Silver stockpile of the largest US bank and major provider of financial services JPMorgan Chase has increased drastically for the last three years. In 2012 the amount of physical silver was at 5 milion ounces, while for the current year it increased more than tenfold and accounts for 55 million.
Silver has always been regarded as a great investment tool. But the fact that it is estimated at that low as $15.66 an ounce implies that it is accumulated for the possible financial turmoil. Only in this case the stockpile can be paid off.
It can be seen in the letter of JPMorgan Chase chairman and CEO Jamie Dimon in his letter to shareholders. As he stated, "Some things never change - there will be another crisis, and its impact will be felt by the financial market.
The trigger to the next crisis will not be the same as the trigger to the last one - but there will be another crisis. Triggering events could be geopolitical (the 1973 Middle East crisis), a recession where the Fed rapidly increases interest rates (the 1980-1982 recession), a commodities price collapse (oil in the late 1980s), the commercial real estate crisis (in the early 1990s), the Asian crisis (in 1997),so-called "bubbles" (the 2000 Internet bubble and the 2008 mortgage/housing bubble), etc. While the past crises had different roots (you could spend a lot of time arguing the degree to which geopolitical, economic or purely financial factors caused each crisis), they generally had a strong effect across the financial markets."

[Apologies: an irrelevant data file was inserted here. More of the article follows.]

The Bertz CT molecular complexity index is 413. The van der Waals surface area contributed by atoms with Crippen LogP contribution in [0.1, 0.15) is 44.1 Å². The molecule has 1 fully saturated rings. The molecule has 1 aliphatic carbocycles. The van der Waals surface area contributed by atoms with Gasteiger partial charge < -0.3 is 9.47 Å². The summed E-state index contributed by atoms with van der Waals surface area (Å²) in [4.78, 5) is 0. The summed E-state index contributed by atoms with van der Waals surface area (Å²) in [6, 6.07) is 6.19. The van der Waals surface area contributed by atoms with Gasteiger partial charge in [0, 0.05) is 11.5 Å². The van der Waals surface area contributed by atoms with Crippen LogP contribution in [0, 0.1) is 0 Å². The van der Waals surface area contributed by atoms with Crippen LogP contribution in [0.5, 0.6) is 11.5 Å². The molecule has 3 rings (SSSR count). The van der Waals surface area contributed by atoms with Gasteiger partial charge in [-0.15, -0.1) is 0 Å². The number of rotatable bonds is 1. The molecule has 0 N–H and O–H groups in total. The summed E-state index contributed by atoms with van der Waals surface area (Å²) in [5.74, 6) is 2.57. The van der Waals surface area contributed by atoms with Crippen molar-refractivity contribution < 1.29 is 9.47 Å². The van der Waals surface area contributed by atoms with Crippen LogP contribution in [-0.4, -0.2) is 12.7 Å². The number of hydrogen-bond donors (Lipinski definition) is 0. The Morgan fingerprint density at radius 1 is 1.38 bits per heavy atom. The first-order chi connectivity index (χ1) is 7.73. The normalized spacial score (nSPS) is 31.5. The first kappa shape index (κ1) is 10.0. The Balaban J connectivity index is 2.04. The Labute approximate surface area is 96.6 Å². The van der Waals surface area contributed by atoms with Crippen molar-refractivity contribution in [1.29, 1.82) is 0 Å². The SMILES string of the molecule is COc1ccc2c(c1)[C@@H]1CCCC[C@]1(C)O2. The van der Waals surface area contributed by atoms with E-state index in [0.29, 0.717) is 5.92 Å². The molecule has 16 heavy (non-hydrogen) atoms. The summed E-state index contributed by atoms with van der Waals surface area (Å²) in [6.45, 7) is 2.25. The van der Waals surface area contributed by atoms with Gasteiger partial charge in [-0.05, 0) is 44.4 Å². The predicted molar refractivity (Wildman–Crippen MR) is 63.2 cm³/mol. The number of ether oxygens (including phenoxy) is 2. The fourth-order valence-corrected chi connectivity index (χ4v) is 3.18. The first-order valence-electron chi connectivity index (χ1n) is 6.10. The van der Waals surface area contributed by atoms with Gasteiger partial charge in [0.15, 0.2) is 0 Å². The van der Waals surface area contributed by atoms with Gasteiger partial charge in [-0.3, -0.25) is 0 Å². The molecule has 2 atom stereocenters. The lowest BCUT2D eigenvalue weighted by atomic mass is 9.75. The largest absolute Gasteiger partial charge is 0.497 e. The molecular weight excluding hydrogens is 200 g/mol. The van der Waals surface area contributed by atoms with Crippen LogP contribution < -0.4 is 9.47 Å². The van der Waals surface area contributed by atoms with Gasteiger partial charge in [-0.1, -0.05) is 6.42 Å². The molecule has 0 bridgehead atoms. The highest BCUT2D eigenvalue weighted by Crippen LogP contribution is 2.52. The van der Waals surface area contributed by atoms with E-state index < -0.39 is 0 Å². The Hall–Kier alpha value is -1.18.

The preference to silver instead of gold can be directly explained with the current low price it has.
For the last two weeks, JP Morgan Chase has accumulated more than eight million ounces of physical silver.
In addition to this, JP Morgan Chase restricted the use of cash for selected markets and went so far as restricted its clients from using cash for credit cards payments, mortgages, equity lines and auto loans. There will also be no ability to store the cash in its safe deposit boxes.
The case tips at the anticipation of a new great economic crisis.
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